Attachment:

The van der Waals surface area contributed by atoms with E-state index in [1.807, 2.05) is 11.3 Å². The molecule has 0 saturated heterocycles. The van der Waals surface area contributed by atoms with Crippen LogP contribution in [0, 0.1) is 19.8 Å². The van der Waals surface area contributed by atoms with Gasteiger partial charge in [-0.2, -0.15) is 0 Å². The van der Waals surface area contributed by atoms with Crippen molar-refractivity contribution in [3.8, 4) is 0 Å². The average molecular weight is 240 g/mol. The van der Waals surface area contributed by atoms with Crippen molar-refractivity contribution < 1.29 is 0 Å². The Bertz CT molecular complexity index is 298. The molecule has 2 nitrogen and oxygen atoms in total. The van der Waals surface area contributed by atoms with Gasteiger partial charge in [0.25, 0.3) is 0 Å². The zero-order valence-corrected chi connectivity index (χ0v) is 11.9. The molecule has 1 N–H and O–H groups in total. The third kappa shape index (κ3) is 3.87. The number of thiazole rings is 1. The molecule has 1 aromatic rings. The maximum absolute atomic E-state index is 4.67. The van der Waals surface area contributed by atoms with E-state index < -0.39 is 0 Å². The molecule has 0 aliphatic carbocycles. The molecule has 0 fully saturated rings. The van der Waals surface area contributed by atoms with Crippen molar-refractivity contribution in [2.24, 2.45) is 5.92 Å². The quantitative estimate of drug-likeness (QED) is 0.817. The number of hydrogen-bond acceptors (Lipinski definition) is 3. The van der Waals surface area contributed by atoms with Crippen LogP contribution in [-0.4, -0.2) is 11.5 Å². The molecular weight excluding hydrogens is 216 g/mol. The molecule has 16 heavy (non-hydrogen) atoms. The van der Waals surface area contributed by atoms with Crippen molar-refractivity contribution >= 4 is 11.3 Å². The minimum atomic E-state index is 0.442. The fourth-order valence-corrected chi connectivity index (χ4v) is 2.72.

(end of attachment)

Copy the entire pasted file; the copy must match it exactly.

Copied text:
The van der Waals surface area contributed by atoms with E-state index in [1.807, 2.05) is 11.3 Å². The molecule has 0 saturated heterocycles. The van der Waals surface area contributed by atoms with Crippen LogP contribution in [0, 0.1) is 19.8 Å². The van der Waals surface area contributed by atoms with Gasteiger partial charge in [-0.2, -0.15) is 0 Å². The van der Waals surface area contributed by atoms with Crippen molar-refractivity contribution in [3.8, 4) is 0 Å². The average molecular weight is 240 g/mol. The van der Waals surface area contributed by atoms with Crippen molar-refractivity contribution < 1.29 is 0 Å². The Bertz CT molecular complexity index is 298. The molecule has 2 nitrogen and oxygen atoms in total. The van der Waals surface area contributed by atoms with Gasteiger partial charge in [0.25, 0.3) is 0 Å². The zero-order valence-corrected chi connectivity index (χ0v) is 11.9. The molecule has 1 N–H and O–H groups in total. The third kappa shape index (κ3) is 3.87. The number of thiazole rings is 1. The molecule has 1 aromatic rings. The maximum absolute atomic E-state index is 4.67. The van der Waals surface area contributed by atoms with E-state index < -0.39 is 0 Å². The molecule has 0 aliphatic carbocycles. The molecule has 0 fully saturated rings. The van der Waals surface area contributed by atoms with Crippen molar-refractivity contribution in [2.24, 2.45) is 5.92 Å². The quantitative estimate of drug-likeness (QED) is 0.817. The number of hydrogen-bond acceptors (Lipinski definition) is 3. The van der Waals surface area contributed by atoms with Crippen LogP contribution in [-0.4, -0.2) is 11.5 Å². The molecular weight excluding hydrogens is 216 g/mol. The molecule has 16 heavy (non-hydrogen) atoms. The van der Waals surface area contributed by atoms with Crippen molar-refractivity contribution >= 4 is 11.3 Å². The minimum atomic E-state index is 0.442. The fourth-order valence-corrected chi connectivity index (χ4v) is 2.72.